BY JAMES FARRELL
Community Board 7 approved a plan to build 21 single-family homes fronting on a street not legally mapped by the city, which will be built by developer Tim O’Sullivan as part of the project.
The project is located on the plot of land between Powell’s Cove Boulevard, 150th Street, 5th Avenue and 6th Avenue—part of the land that once held the Cresthaven Country Club, which closed in 1989. O’Sullivan purchased the six-acre plot in 2015. The project, called The Bridges at Whitestone, calls for 45 single-family homes. The homes are all in keeping with the zoning of the neighborhood, but part of the project places 21 of those homes along Sullivan Drive—a street not mapped by the city that will be built by O’Sullivan through the middle of the site. That element of the project needed to be approved by the Board of Standards and Appeals, which includes the community board’s opinion in its decision. On Monday night, Community Board 7 voted unanimously to approve the project, setting the stage for its completion.
Approval from the community board has been pending since September, when the proposal was first introduced at a meeting. As part of the Board of Standards and Appeals process, O’Sullivan needed the street to be approved by a number of entities, including the community board, the fire department and the Department of Transportation (DOT). Back in September, the board came close to voting to approve the project, but given that it had not yet received approval from the fire department and the DOT, it opted to table the discussion.
“Better off that we have 100 percent understanding of everything approved,” said Board 1st Chair Chuck Apelian at the time.
On Monday night, committee chair Kevin Shields explained that at an earlier committee meeting, board members had reviewed approvals from the FDNY and the DOT, and recommended that the community board approve the project. It was voted on shortly after.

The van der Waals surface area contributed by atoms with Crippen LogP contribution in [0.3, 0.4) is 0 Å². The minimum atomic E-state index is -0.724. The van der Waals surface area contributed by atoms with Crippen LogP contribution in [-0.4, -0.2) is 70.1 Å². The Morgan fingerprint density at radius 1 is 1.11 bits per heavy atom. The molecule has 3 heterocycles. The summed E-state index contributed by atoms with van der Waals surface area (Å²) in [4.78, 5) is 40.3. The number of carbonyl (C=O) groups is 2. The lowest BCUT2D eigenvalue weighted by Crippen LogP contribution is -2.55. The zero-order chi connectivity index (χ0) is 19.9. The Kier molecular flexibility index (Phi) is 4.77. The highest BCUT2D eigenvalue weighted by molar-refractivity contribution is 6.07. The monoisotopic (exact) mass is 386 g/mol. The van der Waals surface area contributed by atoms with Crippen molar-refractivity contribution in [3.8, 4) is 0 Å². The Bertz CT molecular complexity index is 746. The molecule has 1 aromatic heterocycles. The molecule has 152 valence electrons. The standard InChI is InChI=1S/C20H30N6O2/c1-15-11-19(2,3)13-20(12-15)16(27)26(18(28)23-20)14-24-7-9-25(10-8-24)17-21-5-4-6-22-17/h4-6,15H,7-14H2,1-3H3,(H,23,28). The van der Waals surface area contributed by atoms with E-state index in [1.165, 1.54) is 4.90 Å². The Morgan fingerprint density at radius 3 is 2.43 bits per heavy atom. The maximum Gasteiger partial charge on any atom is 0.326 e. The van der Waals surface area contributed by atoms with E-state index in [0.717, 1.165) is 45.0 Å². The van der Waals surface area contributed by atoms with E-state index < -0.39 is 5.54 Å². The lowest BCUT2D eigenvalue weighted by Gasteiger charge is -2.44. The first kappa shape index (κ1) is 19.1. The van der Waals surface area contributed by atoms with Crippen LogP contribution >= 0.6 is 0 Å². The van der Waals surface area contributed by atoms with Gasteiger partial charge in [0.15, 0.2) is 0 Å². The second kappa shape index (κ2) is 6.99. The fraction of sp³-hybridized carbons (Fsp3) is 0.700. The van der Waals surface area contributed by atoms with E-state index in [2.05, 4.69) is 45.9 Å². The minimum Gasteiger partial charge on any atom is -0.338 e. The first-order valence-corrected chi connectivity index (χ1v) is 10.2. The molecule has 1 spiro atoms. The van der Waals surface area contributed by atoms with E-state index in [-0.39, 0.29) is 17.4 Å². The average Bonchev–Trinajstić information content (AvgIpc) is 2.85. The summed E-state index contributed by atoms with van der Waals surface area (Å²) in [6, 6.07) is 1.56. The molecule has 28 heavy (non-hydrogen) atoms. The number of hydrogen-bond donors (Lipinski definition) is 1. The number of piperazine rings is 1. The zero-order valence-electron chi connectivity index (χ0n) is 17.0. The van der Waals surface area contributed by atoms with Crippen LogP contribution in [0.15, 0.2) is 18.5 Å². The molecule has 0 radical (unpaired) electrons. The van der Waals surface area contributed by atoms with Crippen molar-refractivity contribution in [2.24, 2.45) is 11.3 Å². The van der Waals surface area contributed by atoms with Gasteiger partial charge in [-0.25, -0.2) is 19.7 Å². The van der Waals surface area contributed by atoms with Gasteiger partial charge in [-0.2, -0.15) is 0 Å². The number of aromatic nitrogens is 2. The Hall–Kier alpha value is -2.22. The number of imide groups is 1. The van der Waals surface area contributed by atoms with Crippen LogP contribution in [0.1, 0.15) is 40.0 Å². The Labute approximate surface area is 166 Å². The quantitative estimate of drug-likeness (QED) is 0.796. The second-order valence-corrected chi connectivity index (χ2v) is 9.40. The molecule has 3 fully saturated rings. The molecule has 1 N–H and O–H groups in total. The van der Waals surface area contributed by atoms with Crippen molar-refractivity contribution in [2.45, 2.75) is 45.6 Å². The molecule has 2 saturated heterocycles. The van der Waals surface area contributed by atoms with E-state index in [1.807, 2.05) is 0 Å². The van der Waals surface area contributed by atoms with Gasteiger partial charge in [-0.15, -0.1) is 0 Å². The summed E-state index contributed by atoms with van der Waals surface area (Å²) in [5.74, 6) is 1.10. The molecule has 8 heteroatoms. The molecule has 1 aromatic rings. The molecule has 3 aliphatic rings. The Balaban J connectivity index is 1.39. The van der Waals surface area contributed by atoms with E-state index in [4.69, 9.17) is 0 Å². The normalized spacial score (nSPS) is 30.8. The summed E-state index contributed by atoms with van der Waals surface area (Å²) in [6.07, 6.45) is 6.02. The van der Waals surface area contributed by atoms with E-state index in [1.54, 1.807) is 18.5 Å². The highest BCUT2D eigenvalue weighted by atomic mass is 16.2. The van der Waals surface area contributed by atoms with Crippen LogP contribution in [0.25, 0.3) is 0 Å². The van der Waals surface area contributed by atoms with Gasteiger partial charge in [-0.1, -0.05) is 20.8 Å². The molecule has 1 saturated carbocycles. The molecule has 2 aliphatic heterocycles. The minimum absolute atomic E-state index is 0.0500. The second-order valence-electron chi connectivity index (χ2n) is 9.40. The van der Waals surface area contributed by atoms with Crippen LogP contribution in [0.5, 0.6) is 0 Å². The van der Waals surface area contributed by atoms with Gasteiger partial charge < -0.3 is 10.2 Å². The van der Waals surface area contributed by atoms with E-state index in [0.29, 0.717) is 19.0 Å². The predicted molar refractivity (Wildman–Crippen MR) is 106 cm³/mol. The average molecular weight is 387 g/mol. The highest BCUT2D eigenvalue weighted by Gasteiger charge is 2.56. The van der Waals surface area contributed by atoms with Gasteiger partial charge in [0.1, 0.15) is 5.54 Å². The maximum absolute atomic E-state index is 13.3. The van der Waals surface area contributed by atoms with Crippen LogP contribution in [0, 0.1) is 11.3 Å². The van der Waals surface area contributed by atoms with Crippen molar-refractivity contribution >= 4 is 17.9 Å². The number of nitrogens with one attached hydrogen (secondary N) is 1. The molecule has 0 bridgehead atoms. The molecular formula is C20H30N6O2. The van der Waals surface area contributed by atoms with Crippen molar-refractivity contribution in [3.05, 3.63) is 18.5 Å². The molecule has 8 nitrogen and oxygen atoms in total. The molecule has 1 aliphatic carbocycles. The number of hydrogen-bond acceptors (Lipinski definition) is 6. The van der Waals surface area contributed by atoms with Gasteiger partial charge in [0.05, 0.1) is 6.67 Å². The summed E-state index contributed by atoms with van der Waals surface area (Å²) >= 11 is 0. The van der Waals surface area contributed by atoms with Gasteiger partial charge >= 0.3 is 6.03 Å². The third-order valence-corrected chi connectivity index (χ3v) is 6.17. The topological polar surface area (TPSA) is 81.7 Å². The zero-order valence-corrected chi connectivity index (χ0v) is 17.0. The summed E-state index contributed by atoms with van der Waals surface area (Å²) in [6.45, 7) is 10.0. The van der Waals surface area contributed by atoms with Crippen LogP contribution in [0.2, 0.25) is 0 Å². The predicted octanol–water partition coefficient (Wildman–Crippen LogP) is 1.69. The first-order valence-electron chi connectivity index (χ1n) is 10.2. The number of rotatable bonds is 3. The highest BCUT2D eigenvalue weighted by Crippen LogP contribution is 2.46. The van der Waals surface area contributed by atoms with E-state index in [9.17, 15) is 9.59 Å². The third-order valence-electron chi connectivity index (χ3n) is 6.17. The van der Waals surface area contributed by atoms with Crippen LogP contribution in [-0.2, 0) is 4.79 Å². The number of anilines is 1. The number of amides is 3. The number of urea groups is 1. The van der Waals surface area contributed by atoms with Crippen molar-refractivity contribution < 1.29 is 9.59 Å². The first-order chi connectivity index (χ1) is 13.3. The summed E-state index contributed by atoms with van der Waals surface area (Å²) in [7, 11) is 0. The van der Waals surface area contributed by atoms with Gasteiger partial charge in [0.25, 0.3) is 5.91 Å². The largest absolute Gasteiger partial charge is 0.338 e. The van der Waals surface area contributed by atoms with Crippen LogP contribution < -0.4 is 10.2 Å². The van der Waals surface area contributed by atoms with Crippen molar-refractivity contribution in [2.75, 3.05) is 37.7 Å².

Eric Palatnik, the attorney representing O’Sullivan, reiterated to community board members that Sullivan Drive would be owned by a newly established homeowner’s association consisting of residents along the street. While it would be built to New York City’s specifications, the association would be in charge of all maintenance.
“That HOA, the Homeowners Association, is a legal entity, and they are then charged with the responsibility of plowing, maintaining the street,” he said. “To the naked eye, it will look like every other street.”
That maintenance includes lighting, landscaping, sidewalks and curbs. He told the Queens Tribune that the city would still be in charge of garbage pickup.
During the September meeting, Palatnik spoke of some specifications and praised O’Sullivan’s designs and progress, explaining that the homes were all unique—not cookie-cutter—and had big yards as part of 5,000-square-foot lots. Every home will have parking for two.
The Bridges at Whitestone website describes the project as “the first new custom-built planned development of its kind,” with 45 custom homes. O’Sullivan told the Queens Tribune that it has sold around 12 houses at this point, and that the entire project will likely be finished by the beginning of 2019. The first 11 houses are finished—that was the first phase of the project. The second phase, which consists of another 12 houses, is just beginning. And once he gets approval from the Board of Standards and Appeals, which he hopes will happen in the next month or two, the final phase of building those Sullivan Drive houses will begin.
“We’re on schedule for everything,” he said. “It’s coming along really well; we’re selling really well.”
Committee chair Kevin Shields lives across the street, and he said the project looks great—especially since the property had been underutilized for years.
“It came out beautiful,” he said. “I’ve been watching 17 years of that property being vacant.”
“It’s better than vacant land,” he added.
Reach out to James Farrell at (718) 357-7400 x 127, firstname.lastname@example.org or @farrellj329.